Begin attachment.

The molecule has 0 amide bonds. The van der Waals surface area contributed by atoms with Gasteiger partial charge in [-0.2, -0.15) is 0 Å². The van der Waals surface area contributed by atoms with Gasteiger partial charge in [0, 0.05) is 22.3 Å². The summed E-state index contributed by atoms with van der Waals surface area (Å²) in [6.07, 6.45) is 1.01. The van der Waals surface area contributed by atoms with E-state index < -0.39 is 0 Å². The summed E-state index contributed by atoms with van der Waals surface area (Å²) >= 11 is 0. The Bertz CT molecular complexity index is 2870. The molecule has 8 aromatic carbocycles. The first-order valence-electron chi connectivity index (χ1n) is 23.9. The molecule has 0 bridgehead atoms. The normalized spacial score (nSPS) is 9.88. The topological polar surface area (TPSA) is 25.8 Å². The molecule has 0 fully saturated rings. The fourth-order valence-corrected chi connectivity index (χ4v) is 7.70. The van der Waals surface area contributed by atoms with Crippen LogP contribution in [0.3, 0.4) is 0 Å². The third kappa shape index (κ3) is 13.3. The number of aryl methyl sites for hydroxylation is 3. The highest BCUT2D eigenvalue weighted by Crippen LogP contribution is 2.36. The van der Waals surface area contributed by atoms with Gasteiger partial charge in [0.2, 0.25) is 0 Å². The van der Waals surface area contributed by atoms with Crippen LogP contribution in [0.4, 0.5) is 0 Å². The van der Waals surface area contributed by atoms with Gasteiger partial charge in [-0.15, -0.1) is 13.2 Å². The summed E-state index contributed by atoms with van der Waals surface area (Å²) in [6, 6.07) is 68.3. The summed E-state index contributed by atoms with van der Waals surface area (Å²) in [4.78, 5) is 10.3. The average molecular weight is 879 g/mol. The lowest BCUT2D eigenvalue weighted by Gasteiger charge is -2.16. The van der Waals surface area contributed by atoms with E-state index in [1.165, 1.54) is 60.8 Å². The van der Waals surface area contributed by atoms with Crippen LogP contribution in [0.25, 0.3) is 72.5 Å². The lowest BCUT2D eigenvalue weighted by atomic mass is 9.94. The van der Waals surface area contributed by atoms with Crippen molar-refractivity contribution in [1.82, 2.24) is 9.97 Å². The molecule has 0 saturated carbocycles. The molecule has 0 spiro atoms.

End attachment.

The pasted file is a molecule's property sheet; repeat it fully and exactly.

The molecule has 0 amide bonds. The van der Waals surface area contributed by atoms with Gasteiger partial charge in [-0.2, -0.15) is 0 Å². The van der Waals surface area contributed by atoms with Gasteiger partial charge in [0, 0.05) is 22.3 Å². The summed E-state index contributed by atoms with van der Waals surface area (Å²) in [6.07, 6.45) is 1.01. The van der Waals surface area contributed by atoms with E-state index < -0.39 is 0 Å². The summed E-state index contributed by atoms with van der Waals surface area (Å²) >= 11 is 0. The Bertz CT molecular complexity index is 2870. The molecule has 8 aromatic carbocycles. The first-order valence-electron chi connectivity index (χ1n) is 23.9. The molecule has 0 bridgehead atoms. The normalized spacial score (nSPS) is 9.88. The topological polar surface area (TPSA) is 25.8 Å². The molecule has 0 fully saturated rings. The fourth-order valence-corrected chi connectivity index (χ4v) is 7.70. The van der Waals surface area contributed by atoms with Crippen LogP contribution in [0.3, 0.4) is 0 Å². The third kappa shape index (κ3) is 13.3. The number of aryl methyl sites for hydroxylation is 3. The highest BCUT2D eigenvalue weighted by Crippen LogP contribution is 2.36. The van der Waals surface area contributed by atoms with Gasteiger partial charge in [0.2, 0.25) is 0 Å². The van der Waals surface area contributed by atoms with Crippen LogP contribution in [0.4, 0.5) is 0 Å². The van der Waals surface area contributed by atoms with Gasteiger partial charge in [-0.15, -0.1) is 13.2 Å². The summed E-state index contributed by atoms with van der Waals surface area (Å²) in [6, 6.07) is 68.3. The summed E-state index contributed by atoms with van der Waals surface area (Å²) in [4.78, 5) is 10.3. The average molecular weight is 879 g/mol. The lowest BCUT2D eigenvalue weighted by Gasteiger charge is -2.16. The van der Waals surface area contributed by atoms with E-state index in [1.165, 1.54) is 60.8 Å². The van der Waals surface area contributed by atoms with Crippen LogP contribution in [0.25, 0.3) is 72.5 Å². The lowest BCUT2D eigenvalue weighted by atomic mass is 9.94. The van der Waals surface area contributed by atoms with Crippen molar-refractivity contribution in [1.82, 2.24) is 9.97 Å². The molecule has 0 saturated carbocycles. The molecule has 0 spiro atoms.